I think flourishy DLs are a nice addition, but it depends on the kind of routine you are using it in. They would work in a gambler type of routine while they wouldn't in a bizarre routine or sory telling. We cannot put off such DLs just because they are not natural. There is also a way to turn a single card with one hand to deal it on the table while using the forefinger of the hand holding the deck. It's just a nice way to turn over card. Not every layman is able to do a riffle shuffle. But tht doesn't mean we cannot do it. At the right moments these flourishes are great eye candy and also sometimes help to disguise an important sleight. On the other hand, too many flourishes imply you are doing tricks rather than Magic. One has to stay on the line. What do you think?

And finally, in this topic everyone thought in the back of his mind about doing a DL for a magician. Because Laymen do not know anything about such things as DLs. So what the heck? You turn the card the way you like (unless it is a weird position of the hands) and just be careful not to give it too much attention, by looking intently at your hands etc... Eugene Burger says that Magic teaches us not to be guilty Smile . Relax and go to sleep now.
Yours,

Ivan
BryanDreyfus
View Profile
Loyal user
293 Posts

Profile of BryanDreyfus
I've said it before..i'll say it again....

Fancy handling of the deck is entertainment...in the same way a juggler entertains but it isn't magic.

The reason for this is that the fancy handling of the cards gives the spectator a possible solution, ie: "I don't know what he did but with the way he handles those cards he did something". The end result is attributable to the skill of the performer, like juggling.

Magic has to be unfathomable....you have to leave no idea as to how it could have happend. We do this by stopping any reverse engineering by doing things unseen and unsuspected....so when the spectatoor tries to go back and figure it out all thought lines end at "No he didn't do that". The end result will be that it must be magic because he does everything just like everyone else.

Cards are turned all the time in the real world...find out how by watching. A push off may be the most often used..but then the way it is turned is important...lay people don't do it with one hand or make it do a full gainer with a half twist..they just show it with no fanfare.

If one wants to reduce his "magical" performance to a juggling act I have no problem with it...it's a personal choice but don't be deluded into thinking it will perceived as magic.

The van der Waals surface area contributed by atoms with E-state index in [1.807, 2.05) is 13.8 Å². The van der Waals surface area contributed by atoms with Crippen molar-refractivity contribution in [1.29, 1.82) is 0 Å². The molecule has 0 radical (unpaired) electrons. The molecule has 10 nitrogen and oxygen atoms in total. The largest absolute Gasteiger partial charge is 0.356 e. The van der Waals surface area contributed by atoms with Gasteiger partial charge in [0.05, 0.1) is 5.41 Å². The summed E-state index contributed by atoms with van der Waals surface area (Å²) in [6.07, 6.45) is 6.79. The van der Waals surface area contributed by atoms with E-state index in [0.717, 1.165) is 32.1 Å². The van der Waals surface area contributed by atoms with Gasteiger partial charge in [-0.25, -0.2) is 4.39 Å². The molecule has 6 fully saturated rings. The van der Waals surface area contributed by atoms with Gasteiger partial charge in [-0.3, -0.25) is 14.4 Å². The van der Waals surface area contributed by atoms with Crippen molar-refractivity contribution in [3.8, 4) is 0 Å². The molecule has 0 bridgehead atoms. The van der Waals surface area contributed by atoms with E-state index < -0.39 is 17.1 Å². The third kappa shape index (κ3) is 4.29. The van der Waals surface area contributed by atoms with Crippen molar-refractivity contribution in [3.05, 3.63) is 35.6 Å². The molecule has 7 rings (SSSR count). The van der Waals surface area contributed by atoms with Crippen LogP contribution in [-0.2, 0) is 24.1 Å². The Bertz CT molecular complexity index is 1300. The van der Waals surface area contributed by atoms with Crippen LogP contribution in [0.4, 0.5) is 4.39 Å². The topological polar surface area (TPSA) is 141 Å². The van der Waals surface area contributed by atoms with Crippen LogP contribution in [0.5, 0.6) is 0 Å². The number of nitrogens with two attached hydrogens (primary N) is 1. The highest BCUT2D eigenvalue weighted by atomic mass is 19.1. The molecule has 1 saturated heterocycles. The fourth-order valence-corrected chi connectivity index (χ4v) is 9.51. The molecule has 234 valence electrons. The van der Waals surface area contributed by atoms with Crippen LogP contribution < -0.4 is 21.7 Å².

Maybe nothng we do will be considered "Magic" but we can leave em with a mystery without any clues, workin on the night moves....oops this is not lyricks r us....lol

well that's my 26 1/2 cents worth,

Bryan
Oh sure, I can spell "Antidisestablishmentarianism", but I can't type t-h-e.
jonesc2ii
View Profile
Loyal user
Oxford, England
235 Posts

Profile of jonesc2ii
Quote:
On 2003-07-06 22:46, djvirtualreality wrote:
I don't even look at the cards unless I have to. I just flip it over while looking into the eyes of the spec and patter. When it's over I'll just call attention to it, then go back to the way I was before.


But that most definitely IS unnatural. It appears that you have no interest in the cards when, much of the time, you want your audience to believe that the card face is the MOST important thing in the world to you.

Also, Niva brings up a good point about 'what is natural'. A riffle shuffle isn't natural. If you want the cards to become 'random' it takes about 43 riffle shuffles. Dropping them on the table and picking them up in a random order is a better, easier and possibly even more 'natural' way than a well-executed riffle. But I know which I would rather do!

And again, yes, I have agreed that a fancy flourish might not be the best way to disguise a DL, but the whole POINT is that this is a LESS suspicious way of taking 'a card' from the top of the deck. It is less of a 'flourish' than a standard DL and therefore attracts LESS suspicion.
www.ixyl.co.uk/forums - for when you fancy a debate or a quiet chat.
niva
View Profile
Inner circle
Malta (Europe)
2968 Posts

Profile of niva
BryanDreyfus, sorry, but I don't agree with you. Many artists, or let's say many performing artists use other disciplines to enhance their acts. So are we saying here that we can't fan the cards or that we cannot do a springing of the cards? It's a fact that if a person does a living with a deck of playing cards, even a magician, this person will acquire some great skills with the deck. I, as a student, with many years handling a pen, I am able to twirl between my fingers, unconsciously. Smile

So I say, flourishes are best if used appropriately and in the right moment. We are not talking about Butterfly cuts and Cobra cuts here. Although I like them a lot, but IMO they musn't be used in a magic act.
Yours,

Ivan
Welshwizard
View Profile
Loyal user
Wales
292 Posts

Profile of Welshwizard
The D'amico (or Domico) one handed DL is a beautiful move. I struggled with the description in Card Control by Arthur Buckley for a while but I've given up on the D'amico DL for now. It just isn't as important enough to contribute a lot of time too. Is this DL practical?-yes, but this shouldn't be your workhouse double. Maybe once in a routine. Is there anyone else that doesn't consider this move completely one handed? The other hand needs to take the cards and turn them face down.
dmk_kirkland
View Profile
Loyal user
256 Posts

Profile of dmk_kirkland
Jonesc2ii, I think what he said/wrote was right. There's is difference between calling attention to the face up card and calling attention to the way it got that way!! This was discussed at length recently in another post in this forum. You may want to read some of Lance Pierce's posts in this area.
Cheers,
David
mattpuglisi
View Profile
Veteran user
New York
321 Posts

Profile of mattpuglisi
This appears to have evolved into an instance of the infamous "To Flourish or Not To Flourish" debate. Here are some thoughts:

The oft-quoted Vernonism "Be Natural" is misunderstood about as often as it is cited. The Professor was NOT suggesting that in order to "be natural" a magician must handle his apparatus in the same manner that a layperson would, or that his overt actions must be consistent with what anyone would do. Nor does "natural" in the Vernon-esque sense mean "appearing to be unskilled". Vernon was teaching us that an action is natural if it appears to be what you are comfortable with, that is, if it is naturally what you (the magician) would effortlessly do.